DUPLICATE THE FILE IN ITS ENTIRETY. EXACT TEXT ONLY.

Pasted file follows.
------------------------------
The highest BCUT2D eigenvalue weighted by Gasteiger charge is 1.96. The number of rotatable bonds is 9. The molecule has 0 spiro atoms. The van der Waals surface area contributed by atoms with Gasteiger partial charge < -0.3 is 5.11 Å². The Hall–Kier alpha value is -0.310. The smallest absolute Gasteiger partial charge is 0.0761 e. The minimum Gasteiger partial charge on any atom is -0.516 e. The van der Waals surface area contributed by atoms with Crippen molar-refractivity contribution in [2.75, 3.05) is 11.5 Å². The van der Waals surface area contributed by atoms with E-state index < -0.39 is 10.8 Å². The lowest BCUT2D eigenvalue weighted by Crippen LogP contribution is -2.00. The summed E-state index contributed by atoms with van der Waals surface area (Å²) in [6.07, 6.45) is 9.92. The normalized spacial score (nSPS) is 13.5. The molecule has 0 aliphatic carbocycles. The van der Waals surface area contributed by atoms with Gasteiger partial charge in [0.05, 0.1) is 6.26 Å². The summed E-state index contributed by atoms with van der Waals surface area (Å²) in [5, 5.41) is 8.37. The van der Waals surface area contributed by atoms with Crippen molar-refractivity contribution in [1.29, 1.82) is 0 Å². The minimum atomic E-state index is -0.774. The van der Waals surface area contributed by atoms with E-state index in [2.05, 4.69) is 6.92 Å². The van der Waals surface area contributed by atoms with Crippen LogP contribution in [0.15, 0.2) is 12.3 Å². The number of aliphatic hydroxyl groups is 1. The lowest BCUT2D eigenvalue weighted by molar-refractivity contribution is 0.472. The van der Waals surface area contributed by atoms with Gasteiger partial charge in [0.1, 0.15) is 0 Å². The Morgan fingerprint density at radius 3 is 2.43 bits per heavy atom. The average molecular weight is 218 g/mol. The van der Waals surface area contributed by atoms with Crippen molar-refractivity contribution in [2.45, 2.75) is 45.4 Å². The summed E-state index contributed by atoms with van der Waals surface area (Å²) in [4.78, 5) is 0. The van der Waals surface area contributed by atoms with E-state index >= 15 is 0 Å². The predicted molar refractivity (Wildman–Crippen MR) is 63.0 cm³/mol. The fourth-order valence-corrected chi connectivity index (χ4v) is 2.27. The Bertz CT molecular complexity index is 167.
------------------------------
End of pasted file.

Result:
The highest BCUT2D eigenvalue weighted by Gasteiger charge is 1.96. The number of rotatable bonds is 9. The molecule has 0 spiro atoms. The van der Waals surface area contributed by atoms with Gasteiger partial charge < -0.3 is 5.11 Å². The Hall–Kier alpha value is -0.310. The smallest absolute Gasteiger partial charge is 0.0761 e. The minimum Gasteiger partial charge on any atom is -0.516 e. The van der Waals surface area contributed by atoms with Crippen molar-refractivity contribution in [2.75, 3.05) is 11.5 Å². The van der Waals surface area contributed by atoms with E-state index < -0.39 is 10.8 Å². The lowest BCUT2D eigenvalue weighted by Crippen LogP contribution is -2.00. The summed E-state index contributed by atoms with van der Waals surface area (Å²) in [6.07, 6.45) is 9.92. The normalized spacial score (nSPS) is 13.5. The molecule has 0 aliphatic carbocycles. The van der Waals surface area contributed by atoms with Gasteiger partial charge in [0.05, 0.1) is 6.26 Å². The summed E-state index contributed by atoms with van der Waals surface area (Å²) in [5, 5.41) is 8.37. The van der Waals surface area contributed by atoms with Crippen molar-refractivity contribution in [1.29, 1.82) is 0 Å². The minimum atomic E-state index is -0.774. The van der Waals surface area contributed by atoms with E-state index in [2.05, 4.69) is 6.92 Å². The van der Waals surface area contributed by atoms with Crippen LogP contribution in [0.15, 0.2) is 12.3 Å². The number of aliphatic hydroxyl groups is 1. The lowest BCUT2D eigenvalue weighted by molar-refractivity contribution is 0.472. The van der Waals surface area contributed by atoms with Gasteiger partial charge in [0.1, 0.15) is 0 Å². The Morgan fingerprint density at radius 3 is 2.43 bits per heavy atom. The average molecular weight is 218 g/mol. The van der Waals surface area contributed by atoms with Crippen molar-refractivity contribution in [2.45, 2.75) is 45.4 Å². The summed E-state index contributed by atoms with van der Waals surface area (Å²) in [4.78, 5) is 0. The van der Waals surface area contributed by atoms with E-state index >= 15 is 0 Å². The predicted molar refractivity (Wildman–Crippen MR) is 63.0 cm³/mol. The fourth-order valence-corrected chi connectivity index (χ4v) is 2.27. The Bertz CT molecular complexity index is 167.